One way to do this is by checking out kitchen remodel cost estimators, like this one [link: https://homeguide.com/costs/kitchen-remodel-cost]. A tool like this, for example, will tell you that you can plan on spending between $250 and $350 a square foot. If you want all high-end finishes, then you can expect to spend at the upper end of this range. But don’t forget, using a formula can only give you a general figure of what your project might cost.

The estimator tool can also give you an idea of what new cabinets, countertops, flooring, appliances and other features can cost. Bear in mind that these are just estimates to help you with your initial planning. The estimate your contractor calculates will be based on the actual plan and finishes you choose. If you make major changes to the plumbing, for example, your cost will be much higher. And it will take into account the prevailing wages and costs in your area.

Once you have a ballpark estimate of what your remodel could cost, you need to set a budget.

If the estimate is more than what you’re willing to spend, think through what’s most important to you. And discuss it with your contractor. They’ll be able to help you figure out where you can trim some of the expense. For example, there are different grades of quartz countertops. Or you can choose a less expensive flooring material.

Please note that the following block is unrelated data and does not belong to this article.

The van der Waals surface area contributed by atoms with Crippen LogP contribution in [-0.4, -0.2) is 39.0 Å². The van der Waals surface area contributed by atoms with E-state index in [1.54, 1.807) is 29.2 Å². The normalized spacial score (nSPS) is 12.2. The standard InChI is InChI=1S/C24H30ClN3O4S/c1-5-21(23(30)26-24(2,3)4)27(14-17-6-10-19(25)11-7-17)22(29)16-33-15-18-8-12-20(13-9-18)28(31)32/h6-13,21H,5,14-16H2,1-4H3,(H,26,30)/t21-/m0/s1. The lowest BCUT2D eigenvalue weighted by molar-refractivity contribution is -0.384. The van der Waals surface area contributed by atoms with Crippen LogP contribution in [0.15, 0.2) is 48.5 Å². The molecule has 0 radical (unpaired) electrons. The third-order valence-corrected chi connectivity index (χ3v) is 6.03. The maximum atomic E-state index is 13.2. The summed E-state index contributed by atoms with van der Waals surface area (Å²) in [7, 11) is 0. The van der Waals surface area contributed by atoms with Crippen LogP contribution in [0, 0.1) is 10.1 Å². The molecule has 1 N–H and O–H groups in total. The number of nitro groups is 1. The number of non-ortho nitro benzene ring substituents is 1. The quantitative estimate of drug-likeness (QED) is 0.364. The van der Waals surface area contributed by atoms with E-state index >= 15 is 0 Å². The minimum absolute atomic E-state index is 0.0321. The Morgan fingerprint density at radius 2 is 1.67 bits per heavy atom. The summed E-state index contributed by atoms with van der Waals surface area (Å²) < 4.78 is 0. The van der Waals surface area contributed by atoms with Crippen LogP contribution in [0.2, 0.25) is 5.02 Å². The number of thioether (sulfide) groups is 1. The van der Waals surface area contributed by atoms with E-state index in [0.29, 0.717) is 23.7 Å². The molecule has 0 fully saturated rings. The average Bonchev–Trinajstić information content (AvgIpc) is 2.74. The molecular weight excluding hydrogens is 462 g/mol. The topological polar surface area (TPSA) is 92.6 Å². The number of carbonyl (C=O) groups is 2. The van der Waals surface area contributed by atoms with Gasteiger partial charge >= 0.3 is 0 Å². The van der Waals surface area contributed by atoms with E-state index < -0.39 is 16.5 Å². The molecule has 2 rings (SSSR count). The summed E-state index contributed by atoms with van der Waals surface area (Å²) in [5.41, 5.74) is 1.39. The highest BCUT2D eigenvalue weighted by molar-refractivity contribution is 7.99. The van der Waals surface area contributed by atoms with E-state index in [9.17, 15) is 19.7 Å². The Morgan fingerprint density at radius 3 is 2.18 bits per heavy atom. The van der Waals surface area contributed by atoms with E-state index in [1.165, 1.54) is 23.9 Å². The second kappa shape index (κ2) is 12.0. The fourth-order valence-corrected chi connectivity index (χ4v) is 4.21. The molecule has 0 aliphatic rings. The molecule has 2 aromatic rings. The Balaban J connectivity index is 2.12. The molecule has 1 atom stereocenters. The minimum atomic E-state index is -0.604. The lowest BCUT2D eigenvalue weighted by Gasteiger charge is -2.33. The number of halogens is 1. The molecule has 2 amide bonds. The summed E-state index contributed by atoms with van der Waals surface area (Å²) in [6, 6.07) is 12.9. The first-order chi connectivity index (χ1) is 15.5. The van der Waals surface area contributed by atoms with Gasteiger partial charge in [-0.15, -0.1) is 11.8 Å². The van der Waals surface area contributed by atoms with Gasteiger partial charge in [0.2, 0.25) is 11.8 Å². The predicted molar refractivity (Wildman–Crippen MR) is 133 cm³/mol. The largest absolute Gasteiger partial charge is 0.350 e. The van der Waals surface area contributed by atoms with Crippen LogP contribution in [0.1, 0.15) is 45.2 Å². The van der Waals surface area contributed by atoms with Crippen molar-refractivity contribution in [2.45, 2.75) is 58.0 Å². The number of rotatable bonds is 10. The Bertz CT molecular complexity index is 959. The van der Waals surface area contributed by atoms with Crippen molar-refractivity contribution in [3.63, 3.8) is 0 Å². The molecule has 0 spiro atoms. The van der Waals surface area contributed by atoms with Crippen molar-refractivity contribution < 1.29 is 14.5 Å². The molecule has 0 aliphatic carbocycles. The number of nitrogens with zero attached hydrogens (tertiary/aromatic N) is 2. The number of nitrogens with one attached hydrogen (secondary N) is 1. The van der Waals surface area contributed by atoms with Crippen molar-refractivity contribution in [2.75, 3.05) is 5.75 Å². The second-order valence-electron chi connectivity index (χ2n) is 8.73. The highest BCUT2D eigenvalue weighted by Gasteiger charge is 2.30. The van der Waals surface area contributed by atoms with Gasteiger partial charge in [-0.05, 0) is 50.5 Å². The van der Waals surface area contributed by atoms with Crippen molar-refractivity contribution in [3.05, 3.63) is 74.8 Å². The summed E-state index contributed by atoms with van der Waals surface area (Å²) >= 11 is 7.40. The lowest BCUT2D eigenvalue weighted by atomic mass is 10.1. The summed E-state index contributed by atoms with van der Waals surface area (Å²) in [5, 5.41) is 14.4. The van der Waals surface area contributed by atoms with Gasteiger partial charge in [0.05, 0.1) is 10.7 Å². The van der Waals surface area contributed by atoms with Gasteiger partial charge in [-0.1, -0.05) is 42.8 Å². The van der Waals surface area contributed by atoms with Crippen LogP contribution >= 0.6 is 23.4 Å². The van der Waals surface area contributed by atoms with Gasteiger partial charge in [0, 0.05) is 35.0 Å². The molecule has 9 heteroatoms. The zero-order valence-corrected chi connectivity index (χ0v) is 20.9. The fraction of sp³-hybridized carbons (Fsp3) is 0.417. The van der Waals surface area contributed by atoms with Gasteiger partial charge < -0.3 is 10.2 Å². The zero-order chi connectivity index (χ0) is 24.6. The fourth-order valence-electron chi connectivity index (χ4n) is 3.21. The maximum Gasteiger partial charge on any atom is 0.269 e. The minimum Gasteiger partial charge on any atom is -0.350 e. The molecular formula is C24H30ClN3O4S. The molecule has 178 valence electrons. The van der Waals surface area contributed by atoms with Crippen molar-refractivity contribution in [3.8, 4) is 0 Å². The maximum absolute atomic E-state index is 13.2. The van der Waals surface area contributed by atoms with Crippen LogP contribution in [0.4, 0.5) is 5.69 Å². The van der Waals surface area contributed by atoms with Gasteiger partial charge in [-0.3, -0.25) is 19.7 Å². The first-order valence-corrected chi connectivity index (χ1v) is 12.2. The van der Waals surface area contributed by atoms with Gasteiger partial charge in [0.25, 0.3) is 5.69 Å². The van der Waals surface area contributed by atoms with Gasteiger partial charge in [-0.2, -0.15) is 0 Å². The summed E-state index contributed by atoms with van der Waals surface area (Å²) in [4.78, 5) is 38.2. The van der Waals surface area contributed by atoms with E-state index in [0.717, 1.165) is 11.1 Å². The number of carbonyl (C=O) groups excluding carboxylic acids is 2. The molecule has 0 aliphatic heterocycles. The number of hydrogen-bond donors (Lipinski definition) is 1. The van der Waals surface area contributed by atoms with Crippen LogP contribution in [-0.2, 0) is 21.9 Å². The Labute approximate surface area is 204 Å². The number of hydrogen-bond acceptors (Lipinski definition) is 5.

Then you’ll have to decide what your priorities are in planning your kitchen remodel. You will get more life out of higher quality materials. But you’ll get a lower return on investment when you sell. So, you’ll need to decide why you are remodeling: to get a financial return, or to create a kitchen you love. Or perhaps some of each.

In any case, being willing to give a little on less important features and putting your money in your highest priorities will help you save money on your remodel. And since you end up with the majority of what matters the most, you’ll be happy with the end result and have saved some money at the same time.

A great contractor will help you figure out which items will maximize your return on investment. They’ll know the condition of the houses in your area and will be able to guide you to make choices that will be in line with the neighborhood.

The Intangible Return on Investment of a Kitchen Remodel

Remember that remodeling your kitchen isn’t all about the money. Unless you’re planning to sell in the next year or so, you’re upgrading the kitchen for you.

Think about what bothers you about your kitchen. You don’t live in your house to be frustrated by an inefficient, outdated kitchen.

Consider how happy the remodeled kitchen will make you. If you can’t stand cooking on an electric stove, then changing to gas will be a good investment in your quality of life. If your dream is having an herb garden in your kitchen window, then that’s what you need. If you’ve always wanted a wine cooler in your kitchen, maybe you should go ahead and have one installed.

And there’s no reason not to build your dream kitchen if you can afford it. Just don’t count on getting all the money back when you sell your house. There’s no telling what you’ll get in terms of dollars and cents when you actually sell.

But you can make sure you’ll enjoy your kitchen as long as you stay in your house. Consider what it’s worth to create a space you’ll love cooking in, creating meals and memories for family and friends. When you think about it that way, the return on investment for a kitchen remodel can be priceless.